CIC bioGUNE researchers discover a relationship between Townes-Brocks Syndrome and primary cilia, cellular organelles that function as communication antennae

The findings, published in The American Journal of Human Genetics, support the hypothesis that aberrations in primary cilia function are contributing factors to the characteristics found in people affected by TBS

These findings represent a paradigm change in understanding this rare disease and open up new possibilities for treatment

Townes-Brocks Syndrome is a rare disease that occurs in one of every 350,000 live births. Affected individuals show digit, ear and kidney malformations, amongst other symptoms.


(Bilbao, 15 February 2018). Research led by Dr. Rosa Barrio from CIC bioGUNE has discovered a relationship between Townes-Brocks Syndrome (TBS) and cellular antennae, or primary cilia, thereby breaking new ground in the search for drugs to treat individuals affected by this disease.
The findings, published by The American Journal of Human Genetics, a highly prestigious journal established by the American Society of Human Genetics, elaborate on the possible molecular mechanism that underlies the symptoms of TBS, a rare disease affecting one in every 350,000 live births. Individuals affected exhibit a range of digit, ear and kidney malformations. TBS is dominantly inherited and caused by mutations in the SALL1 gene.

Dr. Rosa Barrio, the CIC bioGUNE researcher who has led the study, explains: “Our initial observation showed that the symptoms of TBS individuals are similar to those of a family of diseases known collectively as ciliopathies, the common denominator of which is the presence of altered primary cilia. Primary cilia are small structures found in most cells which function as receiving antennae for signalling between the cells and the rest of the organism. If cilia function is defective, the signalling is altered and problems arise in the formation of the organism during embryonic development. Our team has shown that these small antennae, or cilia, are more abundant and longer in cells from individuals with Townes-Brocks Syndrome”.

Many patients affected by TBS suffer serious problems, particularly progressive renal failure and hearing loss, and often require dialysis and kidney transplants. Now that the symptoms of the disease have been associated with primary cilia, new therapeutic approaches modifying cilia length, frequency, or function may be explored, a possibility which was overlooked prior to this study. “Our findings support the hypothesis that aberrations in primary cilia function and cellular signalling are contributing factors to the characteristics found in individuals with Townes-Brocks Syndrome. This represents a paradigm change in understanding this rare disease and opens up new possibilities for treatment”, Dr. Barrio adds.

Over four years of research

The study, conducted by a multidisciplinary team of doctors and researchers from the USA (Memorial Sloan Kettering Cancer Center in New York and Saint Louis University School of Medicine in St. Louis, Missouri), Denmark (Novo Nordisk Foundation), UK (University of Oxford, Great Ormond Street Hospital in London and Ipswich Hospital NHS Trust in Ipswich) and the University of the Basque Country (Department of Genetics, Physical Anthropology and Animal Physiology in Leioa), started four years ago and has been led by CIC bioGUNE. The team has been funded by the Basque Government, the Spanish Ministry of Economy, Industry and Competitiveness and the European Union.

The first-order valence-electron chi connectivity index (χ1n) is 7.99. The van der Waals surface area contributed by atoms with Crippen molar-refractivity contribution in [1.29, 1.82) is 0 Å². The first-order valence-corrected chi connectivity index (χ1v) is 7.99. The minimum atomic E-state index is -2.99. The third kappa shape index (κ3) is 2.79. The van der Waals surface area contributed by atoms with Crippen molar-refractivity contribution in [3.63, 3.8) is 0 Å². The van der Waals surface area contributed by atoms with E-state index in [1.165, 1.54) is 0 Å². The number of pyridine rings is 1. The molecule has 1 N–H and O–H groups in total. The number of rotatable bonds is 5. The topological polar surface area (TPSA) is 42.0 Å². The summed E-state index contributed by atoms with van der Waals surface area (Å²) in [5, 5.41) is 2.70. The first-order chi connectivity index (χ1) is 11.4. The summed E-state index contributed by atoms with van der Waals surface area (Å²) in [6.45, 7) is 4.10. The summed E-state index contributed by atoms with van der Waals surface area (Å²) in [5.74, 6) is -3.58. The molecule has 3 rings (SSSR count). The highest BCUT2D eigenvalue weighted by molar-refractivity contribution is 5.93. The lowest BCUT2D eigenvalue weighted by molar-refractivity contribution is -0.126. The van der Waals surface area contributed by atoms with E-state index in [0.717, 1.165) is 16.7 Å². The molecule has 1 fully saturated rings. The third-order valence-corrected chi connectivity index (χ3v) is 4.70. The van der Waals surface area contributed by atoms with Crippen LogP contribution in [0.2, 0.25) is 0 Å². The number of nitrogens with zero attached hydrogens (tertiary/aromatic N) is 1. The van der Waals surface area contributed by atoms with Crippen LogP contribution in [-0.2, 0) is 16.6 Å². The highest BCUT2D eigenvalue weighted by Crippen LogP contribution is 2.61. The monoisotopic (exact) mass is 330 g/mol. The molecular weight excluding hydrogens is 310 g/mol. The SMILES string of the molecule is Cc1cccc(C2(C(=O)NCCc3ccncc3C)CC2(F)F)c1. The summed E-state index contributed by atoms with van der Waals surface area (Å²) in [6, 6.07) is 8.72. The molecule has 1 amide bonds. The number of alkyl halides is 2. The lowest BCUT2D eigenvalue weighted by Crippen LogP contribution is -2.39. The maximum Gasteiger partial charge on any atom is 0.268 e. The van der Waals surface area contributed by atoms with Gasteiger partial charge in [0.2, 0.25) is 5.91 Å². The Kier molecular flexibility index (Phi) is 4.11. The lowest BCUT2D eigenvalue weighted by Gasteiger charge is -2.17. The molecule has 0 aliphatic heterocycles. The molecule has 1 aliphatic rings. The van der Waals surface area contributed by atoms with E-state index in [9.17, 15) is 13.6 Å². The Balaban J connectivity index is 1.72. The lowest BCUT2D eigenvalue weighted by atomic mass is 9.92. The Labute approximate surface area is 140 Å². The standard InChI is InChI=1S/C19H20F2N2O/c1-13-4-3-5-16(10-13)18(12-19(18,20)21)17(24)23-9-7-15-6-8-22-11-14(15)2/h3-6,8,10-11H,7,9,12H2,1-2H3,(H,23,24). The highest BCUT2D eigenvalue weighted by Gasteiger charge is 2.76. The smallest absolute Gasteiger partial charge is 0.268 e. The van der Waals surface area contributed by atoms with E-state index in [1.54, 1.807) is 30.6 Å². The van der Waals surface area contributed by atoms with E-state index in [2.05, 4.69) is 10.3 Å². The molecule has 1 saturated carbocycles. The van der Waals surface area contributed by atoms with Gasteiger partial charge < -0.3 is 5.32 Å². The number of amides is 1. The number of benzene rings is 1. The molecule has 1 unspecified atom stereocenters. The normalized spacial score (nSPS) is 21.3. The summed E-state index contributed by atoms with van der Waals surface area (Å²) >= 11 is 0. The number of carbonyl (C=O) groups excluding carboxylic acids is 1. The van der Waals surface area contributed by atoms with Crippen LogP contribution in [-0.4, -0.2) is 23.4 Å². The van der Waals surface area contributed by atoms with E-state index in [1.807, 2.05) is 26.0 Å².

During this study, tissue samples from patients with TBS were obtained and cellular and molecular tools developed. Cultured cells were derived from tissue taken from TBS individuals and from a non-TBS control group, important research tools that can be used in future studies. As Dr. Barrio further emphasizes: “Using control cells, we have constructed lines which express mutant proteins found in TBS individuals; these cells develop the same characteristics as seen in TBS patient-derived cells. Furthermore, we have used the new CRISPR-Cas9 system to create a cellular model of TBS from control cells and have examined cells from a mouse model that reproduces symptoms of TBS; in both cases, cells exhibit longer, more frequent primary cilia. Finally, we applied the innovative BioID technique for proximity proteomics to identify proteins which interact with mutant SALL1 to identify potential molecular targets underlying the cilia defect”. The diagnosis and search of samples in a rare disease are challenging. The authors hope that this publication will help to rise awareness of this disease among patients, relatives and medical professionals.

About CIC bioGUNE

The Centre for Cooperative Research in Biosciences (CIC bioGUNE), located in the Bizkaia Technology Park, is a biomedical research organisation conducting cutting-edge research at the interface between structural, molecular and cell biology, with a particular focus on generating knowledge on the molecular bases of disease, for use in the development of new diagnostic methods and advanced therapies. CIC bioGUNE has been accredited as a “Severo Ochoa Centre of Excellence”, the highest level of recognition for centres of excellence in Spain.


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